2011 Domaine de la Potine Sauvignon Blanc Touraine
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4.00 out of 5 stars!
Member Reviews:

***** Little Sancerre at Half the Price
This is as good or better than wines I have had at twice the price. Crisp and refreshing - with bright fruit. Paired perfectly with goat cheese. Well done.
-- Sergio from Provo, UT

***** New everyday white!
Crisp, refreshing, consistent. Great before and during meals. It's a keeper.
-- Stan from Hudson, OH

***** Fantastic. Very Interesting
Very complex. Most notable was a musky nose that I have traditionally detected in very rustic Normandy cider. Minty, grassy, lemon balm.
-- Brett from West Chester, PA

***** Better than last year's
This was an improvement of an excellent 2010 vintage.
-- William from Matthews, NC

Thirty-Three Stars

In August, we wrote a story about Vincent Ricard's winegrowing challenge, one that ultimately earned one of France's greatest white wine bargains 31 placements on Michelin star wine lists. Four months later, that number is 33.

Ricard was in his early 20s when he returned to his family's estate, set just a few clicks up the road from the Chateau de Clemenceau. After a stint with Philippe Alliet in Chinon, and plenty of mentoring from Didier Dagueneau, Ricard was poised to raise the bar -- much to the chagrin of his Loire Valley neighbors.

Unlike Dagueneau, who made quite a stir in Pouilly-Sur-Loire, Ricard preferred a more reticent approach. Quietly, he took to the hillsides, reshaping each plant, aggressively trimming back yields, just as his mentors had taught him. Les voisins took one look at Ricard's manicured vines before harvest. Another at those first Sauvignon Blanc releases -- so fruity, mineral and Sancerre-like. Then, they struck back.

Vincent's wines were "a part," or out of character, it was argued, far more akin to what Dagueneau was turning out in St. Andelain than anything coming off the flint-strewn slopes of Thésée-La-Romaine. If Ricard's Sauvignons were to hit the market carrying the Touraine appellation, they would cut the neighbors' wines off at the knees. A complaint was filed with the INAO, requesting that Ricard's wines be excluded from the appellation. Why? They were too rich, too complex … too GOOD!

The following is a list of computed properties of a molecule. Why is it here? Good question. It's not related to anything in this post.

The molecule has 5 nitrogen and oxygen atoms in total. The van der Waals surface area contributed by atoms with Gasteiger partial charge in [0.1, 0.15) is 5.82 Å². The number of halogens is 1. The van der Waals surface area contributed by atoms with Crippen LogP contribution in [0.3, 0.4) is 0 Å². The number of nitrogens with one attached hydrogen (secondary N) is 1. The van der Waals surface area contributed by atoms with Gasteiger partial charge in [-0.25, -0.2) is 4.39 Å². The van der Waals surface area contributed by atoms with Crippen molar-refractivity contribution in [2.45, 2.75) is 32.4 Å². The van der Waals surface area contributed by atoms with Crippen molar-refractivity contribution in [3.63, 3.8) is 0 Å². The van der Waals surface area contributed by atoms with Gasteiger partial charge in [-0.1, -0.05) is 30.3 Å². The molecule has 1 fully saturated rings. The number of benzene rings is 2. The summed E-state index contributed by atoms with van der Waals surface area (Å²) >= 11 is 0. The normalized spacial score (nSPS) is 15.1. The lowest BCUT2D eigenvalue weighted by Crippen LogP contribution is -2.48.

When we visited Vincent in June, he laughed about those early days, suggesting that "l'attaque" served only to reinforce his resolve, encouraging him to push the envelope in the vines further than even Dagueneau had suggested. Then, we tasted a riveting lineup of brilliant 2011 Sauvignon Blancs, from a stunning vintage that falls somewhere between the fleshy opulence of 2009 and the stony minerality of 2010.

It wouldn't take long to be reminded why so many Michelin stars make an annual pilgrimage to Thésée-La-Romaine. Ricard's Sauvignons are brilliant. If the 2011 "?" is a brilliant tribute to Dagueneau's "Silex", and the marvelous Trois Chênes a top shelf Sancerre look-alike, it would again be "Potine" that so many call the greatest white wine bargain in France.

Estate-grown-and-bottled, this piercing 2011 is greenish-gold in color with marvelous, fresh cut aromas of apple, pear and quince. The attack is juicy, crisp and wonderfully fresh, surprisingly rich for anything sporting today's price tag.

Tasting Notes

2011 Domaine de la Potine Sauvignon Blanc Touraine
"Pale green color. Bright, vibrant mineral aromas of apple and quince. Juicy and refreshing on the attack with a fine, ripe kernel of apple tinged with anise, all bracketed by the piercing flint soil minerality that has vaulted Ricard's wines into the Michelin stars. Drink now-2013."
-- WineAccess Travel Log

*Important Shipping Information
    • Orders will begin shipping the week of December 10, 2012.
    • You will be provided with the exact shipment date during checkout.

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